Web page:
There has been far too much nonsense written contrasting reading on various types of screens1 with reading from paper. Some of the nonsense has been ‘research based’, though most of the research has been deeply flawed or trivial. At last there is a study that collates the data. They examined over 800 studies of which only 36 directly compared screen and paper!

See A Textbook Dilemma: Digital or Paper? for a journalistic noddy-guide to the results. Or read on…

As I hear it, key findings from this elephantine literature review, and so even more mammoth research effort include:

  • reading is faster on screen
  • comprehension is deeper on paper
    • subjects’ estimates of how much they absorbed were reversed (they thought they absorbed more from the screen)
  • most studies investigated linear texts, but hypertexts may be better suited to some tasks

Like so much research, none of this (except perhaps the recognition that people cannot effectively self-assess their information absorption) is a surprise. Once again, research underlines what sensible people have been saying ad infinitum. At this stage of technological development screens (of various sorts and this variability still needs to be properly investigated) and paper books have different advantages and different affordances.

Thinking of my current reading tasks:

  • marking student essays: clearly better on screen as reading is faster (this is a particular advantage for me as I am a very slow reader)
  • marking a PhD: paper is clearly better (as here I need better comprehension and retention)2
  • reading journal articles and book chapters in preparing a course: paper is better for better comprehension (except I find the material online, so waiting for paper delivery would be stupid, even if I had a POD machine)
  • reading a SF novel for pleasure: screen is better as I have no need to retain information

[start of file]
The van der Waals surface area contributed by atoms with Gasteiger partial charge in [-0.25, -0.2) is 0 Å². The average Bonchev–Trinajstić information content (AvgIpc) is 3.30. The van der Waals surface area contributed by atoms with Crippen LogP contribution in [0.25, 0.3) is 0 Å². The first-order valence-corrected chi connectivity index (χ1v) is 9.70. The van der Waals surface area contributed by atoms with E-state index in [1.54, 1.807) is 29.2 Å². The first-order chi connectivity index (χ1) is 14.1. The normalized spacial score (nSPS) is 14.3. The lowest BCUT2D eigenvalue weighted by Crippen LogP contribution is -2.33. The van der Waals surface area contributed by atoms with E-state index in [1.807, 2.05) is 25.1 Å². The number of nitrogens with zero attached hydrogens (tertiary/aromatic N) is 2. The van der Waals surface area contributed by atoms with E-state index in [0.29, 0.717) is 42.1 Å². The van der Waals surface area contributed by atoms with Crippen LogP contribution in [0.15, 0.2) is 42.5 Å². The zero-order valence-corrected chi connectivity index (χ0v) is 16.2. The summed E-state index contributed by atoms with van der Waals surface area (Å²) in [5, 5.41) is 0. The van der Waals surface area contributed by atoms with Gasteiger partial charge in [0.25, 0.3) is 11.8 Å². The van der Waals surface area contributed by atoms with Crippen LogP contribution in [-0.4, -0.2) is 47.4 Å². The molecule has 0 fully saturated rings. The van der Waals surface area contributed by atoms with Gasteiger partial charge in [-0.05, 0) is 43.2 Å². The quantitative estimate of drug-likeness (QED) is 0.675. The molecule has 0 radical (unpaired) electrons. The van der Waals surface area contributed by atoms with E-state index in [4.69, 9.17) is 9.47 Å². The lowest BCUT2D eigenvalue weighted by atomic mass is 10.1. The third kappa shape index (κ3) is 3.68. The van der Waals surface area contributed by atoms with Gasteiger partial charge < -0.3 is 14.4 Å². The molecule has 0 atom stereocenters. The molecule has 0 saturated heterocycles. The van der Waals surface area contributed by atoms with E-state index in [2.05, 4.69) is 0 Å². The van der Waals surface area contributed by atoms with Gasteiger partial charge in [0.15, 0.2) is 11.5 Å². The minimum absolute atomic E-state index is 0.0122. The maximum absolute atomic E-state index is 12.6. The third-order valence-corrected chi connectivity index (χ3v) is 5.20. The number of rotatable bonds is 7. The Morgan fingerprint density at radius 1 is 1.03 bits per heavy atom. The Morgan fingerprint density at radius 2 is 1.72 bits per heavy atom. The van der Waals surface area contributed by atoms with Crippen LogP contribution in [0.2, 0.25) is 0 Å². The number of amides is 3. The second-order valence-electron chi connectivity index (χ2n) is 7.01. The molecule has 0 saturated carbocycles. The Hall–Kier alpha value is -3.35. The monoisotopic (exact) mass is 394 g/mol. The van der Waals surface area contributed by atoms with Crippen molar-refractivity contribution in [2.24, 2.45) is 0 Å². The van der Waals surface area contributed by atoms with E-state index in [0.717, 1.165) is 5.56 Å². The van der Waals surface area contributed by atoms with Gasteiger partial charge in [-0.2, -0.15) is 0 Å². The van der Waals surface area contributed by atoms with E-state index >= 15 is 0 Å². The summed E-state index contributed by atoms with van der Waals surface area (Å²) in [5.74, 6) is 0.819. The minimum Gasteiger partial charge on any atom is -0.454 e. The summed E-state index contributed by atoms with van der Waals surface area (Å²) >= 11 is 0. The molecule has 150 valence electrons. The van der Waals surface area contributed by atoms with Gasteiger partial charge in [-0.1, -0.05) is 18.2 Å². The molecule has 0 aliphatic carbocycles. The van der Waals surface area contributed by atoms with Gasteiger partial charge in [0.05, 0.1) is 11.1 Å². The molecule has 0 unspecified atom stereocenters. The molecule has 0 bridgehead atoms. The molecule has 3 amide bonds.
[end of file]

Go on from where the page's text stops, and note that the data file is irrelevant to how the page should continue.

Except: for the PhD the case is more mixed as I have a deep and abiding revulsion to sitting chained to a desk (probably stemming from my sad experiences of education in childhood). The paper copy of the almost 500 page thesis weighs in at 1.25 Kg and is A4 by several cms thick, even printed doublesided, physically this is no easy task and hand strain limits the time I can spend reading. I also have to drop the brick and lift my laptop every time I want to make a note (how much easier to swap windows on my laptop).3

  1. Usually conflated as if screens were all one type of reading and it was the electronic imprint that mattered not the size or reflective vs. light emitting character, let alone how many other functions the device permitted… that mattered. []
  2. But see below! []
  3. I realise this last does not apply to most of you who learned to write easily and quickly with a pen or pencil, but my hand writing is extremely slow and very difficult to decipher later, quite aside from the advantage of cutting and pasting into my report. How I look forward the the time when NZ Universities finally enter the digital age! []

Outcomes for Learning

Well chosen, clearly expressed, learning outcomes (or whatever you call them) are a joy to read. They also help students learn and teachers teach. By defining the skills and abilities that students should achieve, they can guide and give shape to a course.

However, in the real world, learning outcomes are most often prepared in a hurry (after all there are so many more fun things a teacher should be doing, like banging their head against a metaphorical wall in desperation at the latest nonsense poem foisted on them by dull but devious students in place of crisp and informative prose). Almost always, at least in theology, lists of learning outcomes are prepared by teachers who unconsciously envisage their subject as a load of topics to be “covered”. Content is king, isn’t that what they say?

The result is often lists that are too long. (I think so far 22 items is the most complex I have seen!) Lists itemise all the content areas that might be included. If the course is on the Old Testament prophets, then (self)evidently students should: